After about 1.5km the path bends right and heads to the coast, and from here it runs close and parallel to the beach, offering views of the ocean - Plate 4.
After about 2km, you will arrive at the Port Kennedy resort (Plate 5). At the end of the path is a carpark and a short road to a boat launching ramp.
There is a toilet block here.
The Port Kennedy resort was built as Stage 1, and the first stage of a proposed much larger tourist resort. As well, this stage was meant to be only short term accommodation. In reality, most houses are permanently occupied.
The full development was to include an offshore marina, but the expansion of the resort, and especially the marina, have been strongly opposed by conservation groups, mainly because of the ecological significance of the marine environment adjacent to the resort. The beach is north facing and protected from the sea breeze. The shallow waters here are a significant habitat for whitebait, one of the key food sources for the fairy penguins that reside on Penguin Island. There is a boat launching ramp here, which itself was strongly opposed by conservation groups (Plate 6). The marine area is part of the Shoalwater Islands Marine Park - see Shoalwater to Tern Island walk for more details.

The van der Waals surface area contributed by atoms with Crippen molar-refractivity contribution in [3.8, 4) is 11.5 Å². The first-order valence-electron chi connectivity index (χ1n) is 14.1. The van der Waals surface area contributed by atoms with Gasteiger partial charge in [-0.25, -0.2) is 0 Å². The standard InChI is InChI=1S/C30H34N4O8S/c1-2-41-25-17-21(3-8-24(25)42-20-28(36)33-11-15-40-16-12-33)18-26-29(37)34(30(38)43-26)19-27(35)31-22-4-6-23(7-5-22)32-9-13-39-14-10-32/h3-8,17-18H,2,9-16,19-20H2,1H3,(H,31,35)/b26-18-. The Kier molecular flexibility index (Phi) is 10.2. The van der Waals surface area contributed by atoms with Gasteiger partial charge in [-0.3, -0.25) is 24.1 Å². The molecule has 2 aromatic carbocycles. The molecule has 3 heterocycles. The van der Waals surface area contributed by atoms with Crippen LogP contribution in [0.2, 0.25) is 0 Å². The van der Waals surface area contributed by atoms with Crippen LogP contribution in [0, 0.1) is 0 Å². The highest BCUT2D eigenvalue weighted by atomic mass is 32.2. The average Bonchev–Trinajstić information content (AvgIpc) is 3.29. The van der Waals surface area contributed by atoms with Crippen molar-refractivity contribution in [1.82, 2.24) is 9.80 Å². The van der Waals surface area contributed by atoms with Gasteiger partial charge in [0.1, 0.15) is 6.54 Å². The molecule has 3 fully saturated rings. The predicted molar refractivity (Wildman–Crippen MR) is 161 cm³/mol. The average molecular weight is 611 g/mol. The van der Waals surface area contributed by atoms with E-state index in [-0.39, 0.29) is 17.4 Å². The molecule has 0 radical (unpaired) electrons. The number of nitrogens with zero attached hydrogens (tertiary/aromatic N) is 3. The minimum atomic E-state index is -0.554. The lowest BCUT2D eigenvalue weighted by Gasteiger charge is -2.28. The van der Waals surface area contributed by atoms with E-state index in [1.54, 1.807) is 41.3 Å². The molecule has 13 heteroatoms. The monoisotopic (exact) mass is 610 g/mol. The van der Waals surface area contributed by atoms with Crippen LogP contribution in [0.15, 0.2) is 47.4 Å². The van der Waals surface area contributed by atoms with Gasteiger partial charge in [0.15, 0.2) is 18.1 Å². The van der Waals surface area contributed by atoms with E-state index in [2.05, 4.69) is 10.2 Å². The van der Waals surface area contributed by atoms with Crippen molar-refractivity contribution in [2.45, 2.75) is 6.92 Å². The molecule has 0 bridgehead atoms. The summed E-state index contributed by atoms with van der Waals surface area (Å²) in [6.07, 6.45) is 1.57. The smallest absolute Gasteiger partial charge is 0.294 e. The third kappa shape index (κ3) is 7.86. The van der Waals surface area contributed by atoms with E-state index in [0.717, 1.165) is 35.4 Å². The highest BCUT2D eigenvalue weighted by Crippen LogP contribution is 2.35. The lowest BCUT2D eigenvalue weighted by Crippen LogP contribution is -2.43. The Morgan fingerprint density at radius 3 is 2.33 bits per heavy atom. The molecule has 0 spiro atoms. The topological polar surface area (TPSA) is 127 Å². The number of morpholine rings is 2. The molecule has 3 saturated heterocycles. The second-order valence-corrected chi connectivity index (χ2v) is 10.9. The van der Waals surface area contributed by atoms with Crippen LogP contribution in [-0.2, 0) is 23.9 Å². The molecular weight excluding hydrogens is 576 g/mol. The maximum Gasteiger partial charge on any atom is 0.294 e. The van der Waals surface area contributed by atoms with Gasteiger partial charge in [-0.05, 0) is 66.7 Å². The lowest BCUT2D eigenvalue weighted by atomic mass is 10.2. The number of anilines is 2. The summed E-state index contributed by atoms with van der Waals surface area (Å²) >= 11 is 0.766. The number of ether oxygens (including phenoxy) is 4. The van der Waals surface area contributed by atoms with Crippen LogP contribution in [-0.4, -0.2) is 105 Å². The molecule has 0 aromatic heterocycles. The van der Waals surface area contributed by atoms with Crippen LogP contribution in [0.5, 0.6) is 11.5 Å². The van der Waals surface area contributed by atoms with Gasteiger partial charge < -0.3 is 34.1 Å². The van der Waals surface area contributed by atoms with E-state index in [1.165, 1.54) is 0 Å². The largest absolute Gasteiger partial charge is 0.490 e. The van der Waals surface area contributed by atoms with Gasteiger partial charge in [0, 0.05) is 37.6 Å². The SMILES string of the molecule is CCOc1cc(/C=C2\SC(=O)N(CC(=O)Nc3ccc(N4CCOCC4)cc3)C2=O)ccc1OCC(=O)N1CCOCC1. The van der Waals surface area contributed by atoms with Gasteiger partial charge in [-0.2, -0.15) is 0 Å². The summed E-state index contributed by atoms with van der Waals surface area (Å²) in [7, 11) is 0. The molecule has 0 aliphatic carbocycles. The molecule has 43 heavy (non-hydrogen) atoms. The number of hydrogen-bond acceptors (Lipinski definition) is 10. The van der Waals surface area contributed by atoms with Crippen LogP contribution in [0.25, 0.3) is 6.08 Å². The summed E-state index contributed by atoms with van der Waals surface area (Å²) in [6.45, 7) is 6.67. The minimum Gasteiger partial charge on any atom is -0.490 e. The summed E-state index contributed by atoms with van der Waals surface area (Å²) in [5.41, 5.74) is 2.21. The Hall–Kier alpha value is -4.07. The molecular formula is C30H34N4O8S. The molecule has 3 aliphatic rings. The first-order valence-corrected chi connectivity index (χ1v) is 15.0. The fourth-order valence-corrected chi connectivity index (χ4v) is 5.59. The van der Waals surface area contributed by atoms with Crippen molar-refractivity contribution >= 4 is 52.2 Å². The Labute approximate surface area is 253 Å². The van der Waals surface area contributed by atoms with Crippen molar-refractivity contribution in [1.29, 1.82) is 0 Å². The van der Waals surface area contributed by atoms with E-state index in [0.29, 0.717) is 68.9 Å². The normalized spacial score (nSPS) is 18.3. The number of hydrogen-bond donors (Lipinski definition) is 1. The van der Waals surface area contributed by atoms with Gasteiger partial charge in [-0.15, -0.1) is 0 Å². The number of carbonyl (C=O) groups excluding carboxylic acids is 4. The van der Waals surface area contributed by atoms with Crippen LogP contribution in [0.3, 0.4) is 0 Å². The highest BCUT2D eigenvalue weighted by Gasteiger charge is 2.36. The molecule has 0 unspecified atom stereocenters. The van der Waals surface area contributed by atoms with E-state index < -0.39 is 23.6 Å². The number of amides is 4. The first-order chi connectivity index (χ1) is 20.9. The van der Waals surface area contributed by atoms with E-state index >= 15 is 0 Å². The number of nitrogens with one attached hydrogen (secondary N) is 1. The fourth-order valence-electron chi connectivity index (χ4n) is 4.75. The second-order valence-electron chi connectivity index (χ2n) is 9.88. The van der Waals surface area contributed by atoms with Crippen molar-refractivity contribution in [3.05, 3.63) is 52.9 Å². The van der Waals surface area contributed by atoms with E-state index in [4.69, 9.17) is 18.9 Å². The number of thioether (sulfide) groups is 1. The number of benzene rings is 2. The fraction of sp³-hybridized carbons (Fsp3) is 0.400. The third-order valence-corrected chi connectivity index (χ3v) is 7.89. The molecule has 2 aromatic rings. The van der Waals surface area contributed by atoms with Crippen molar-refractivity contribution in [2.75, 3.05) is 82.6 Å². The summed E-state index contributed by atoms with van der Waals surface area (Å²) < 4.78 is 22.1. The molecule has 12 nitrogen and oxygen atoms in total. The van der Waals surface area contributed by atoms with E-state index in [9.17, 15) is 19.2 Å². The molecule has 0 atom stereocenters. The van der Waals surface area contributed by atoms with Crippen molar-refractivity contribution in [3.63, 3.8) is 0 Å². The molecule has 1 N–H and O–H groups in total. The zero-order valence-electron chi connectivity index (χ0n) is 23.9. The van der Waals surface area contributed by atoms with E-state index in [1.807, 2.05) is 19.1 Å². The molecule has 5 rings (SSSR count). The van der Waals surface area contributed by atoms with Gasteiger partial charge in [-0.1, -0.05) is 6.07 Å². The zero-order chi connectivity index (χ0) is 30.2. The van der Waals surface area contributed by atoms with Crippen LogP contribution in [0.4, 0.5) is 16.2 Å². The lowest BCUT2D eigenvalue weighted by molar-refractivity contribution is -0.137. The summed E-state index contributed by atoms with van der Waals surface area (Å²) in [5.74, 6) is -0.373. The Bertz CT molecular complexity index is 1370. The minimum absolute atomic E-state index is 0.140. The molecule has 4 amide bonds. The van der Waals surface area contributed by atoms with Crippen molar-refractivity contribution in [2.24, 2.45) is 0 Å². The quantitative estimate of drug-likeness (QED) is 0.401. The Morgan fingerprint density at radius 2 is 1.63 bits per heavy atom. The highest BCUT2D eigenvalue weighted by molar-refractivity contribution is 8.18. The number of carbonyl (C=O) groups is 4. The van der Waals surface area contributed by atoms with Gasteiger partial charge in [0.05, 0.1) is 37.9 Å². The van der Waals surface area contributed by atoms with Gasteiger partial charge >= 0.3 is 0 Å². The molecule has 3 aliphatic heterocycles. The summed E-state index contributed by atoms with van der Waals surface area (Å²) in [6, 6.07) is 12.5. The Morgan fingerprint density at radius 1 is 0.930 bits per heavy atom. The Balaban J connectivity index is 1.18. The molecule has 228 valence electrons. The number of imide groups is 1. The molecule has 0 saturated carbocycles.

Boating here is controlled, both by reducing speeds in the near shore area and also excluding boats from the more sensitive areas to the west of the boat ramp.
The beach here is quite popular with families (Plate 7).
As noted above, the land to the west and south of here is part of the Port Kennedy Scientific Park. There are some tracks that through the area but they have very soft sand and hard work to walk on. Head directly to the beach from the carpark and boat launching ramp to the beach and walk along the beach for the rest of the way to Becher Point.
As can be seen from the path plotted on Figure 1, which is based on cadastre data from several years ago, the beach within the Park is very active, eroding on the northern side (Plate 8) and the point itself, and accreting on the south side.
The beach towards Becher point is not well used by humans and you may be lucky to see a seal sleeping on the beach – Plate 9.
Just inland from the Point is the probably youngest freshwater wetland in WA – it is no more than 100 years old and it part of the Ramsar wetlands mentioned earlier (Plate 10). Given the erosion occurring here, it may also be the shortest lived wetland too!
Becher Point is the turn around point (Plate 11), and depending on the time of year and the firmness of the sand, the beach all the way back to the start could be a more pleasant walk than the path in the first 1.5km of the walk.